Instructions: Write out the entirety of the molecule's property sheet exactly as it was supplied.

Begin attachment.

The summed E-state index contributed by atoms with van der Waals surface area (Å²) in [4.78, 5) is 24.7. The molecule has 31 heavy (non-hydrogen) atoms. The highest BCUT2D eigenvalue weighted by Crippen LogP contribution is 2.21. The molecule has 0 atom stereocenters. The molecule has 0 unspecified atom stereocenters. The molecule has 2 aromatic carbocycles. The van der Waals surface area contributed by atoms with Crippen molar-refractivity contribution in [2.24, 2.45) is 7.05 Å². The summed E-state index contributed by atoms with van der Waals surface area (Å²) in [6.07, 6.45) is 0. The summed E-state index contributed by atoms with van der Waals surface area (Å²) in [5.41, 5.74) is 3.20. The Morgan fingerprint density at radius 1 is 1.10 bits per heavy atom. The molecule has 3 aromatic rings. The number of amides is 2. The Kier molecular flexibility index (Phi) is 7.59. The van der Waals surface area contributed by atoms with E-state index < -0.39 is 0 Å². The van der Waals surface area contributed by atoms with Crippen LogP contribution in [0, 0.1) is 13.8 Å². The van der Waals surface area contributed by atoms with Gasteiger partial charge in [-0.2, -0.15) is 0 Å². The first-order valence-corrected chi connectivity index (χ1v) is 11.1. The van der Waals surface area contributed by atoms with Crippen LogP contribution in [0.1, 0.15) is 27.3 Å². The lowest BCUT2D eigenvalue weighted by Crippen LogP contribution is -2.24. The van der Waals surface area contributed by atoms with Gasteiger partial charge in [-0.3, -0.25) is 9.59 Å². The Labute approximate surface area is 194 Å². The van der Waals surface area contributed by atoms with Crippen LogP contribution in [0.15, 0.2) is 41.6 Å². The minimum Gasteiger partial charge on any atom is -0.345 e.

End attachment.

The summed E-state index contributed by atoms with van der Waals surface area (Å²) in [4.78, 5) is 24.7. The molecule has 31 heavy (non-hydrogen) atoms. The highest BCUT2D eigenvalue weighted by Crippen LogP contribution is 2.21. The molecule has 0 atom stereocenters. The molecule has 0 unspecified atom stereocenters. The molecule has 2 aromatic carbocycles. The van der Waals surface area contributed by atoms with Crippen molar-refractivity contribution in [2.24, 2.45) is 7.05 Å². The summed E-state index contributed by atoms with van der Waals surface area (Å²) in [6.07, 6.45) is 0. The summed E-state index contributed by atoms with van der Waals surface area (Å²) in [5.41, 5.74) is 3.20. The Morgan fingerprint density at radius 1 is 1.10 bits per heavy atom. The molecule has 3 aromatic rings. The number of amides is 2. The Kier molecular flexibility index (Phi) is 7.59. The van der Waals surface area contributed by atoms with E-state index < -0.39 is 0 Å². The van der Waals surface area contributed by atoms with Crippen LogP contribution in [0, 0.1) is 13.8 Å². The van der Waals surface area contributed by atoms with Gasteiger partial charge in [-0.2, -0.15) is 0 Å². The first-order valence-corrected chi connectivity index (χ1v) is 11.1. The van der Waals surface area contributed by atoms with Crippen LogP contribution in [0.1, 0.15) is 27.3 Å². The lowest BCUT2D eigenvalue weighted by Crippen LogP contribution is -2.24. The van der Waals surface area contributed by atoms with Gasteiger partial charge in [-0.3, -0.25) is 9.59 Å². The Labute approximate surface area is 194 Å². The van der Waals surface area contributed by atoms with Crippen LogP contribution in [0.15, 0.2) is 41.6 Å². The minimum Gasteiger partial charge on any atom is -0.345 e.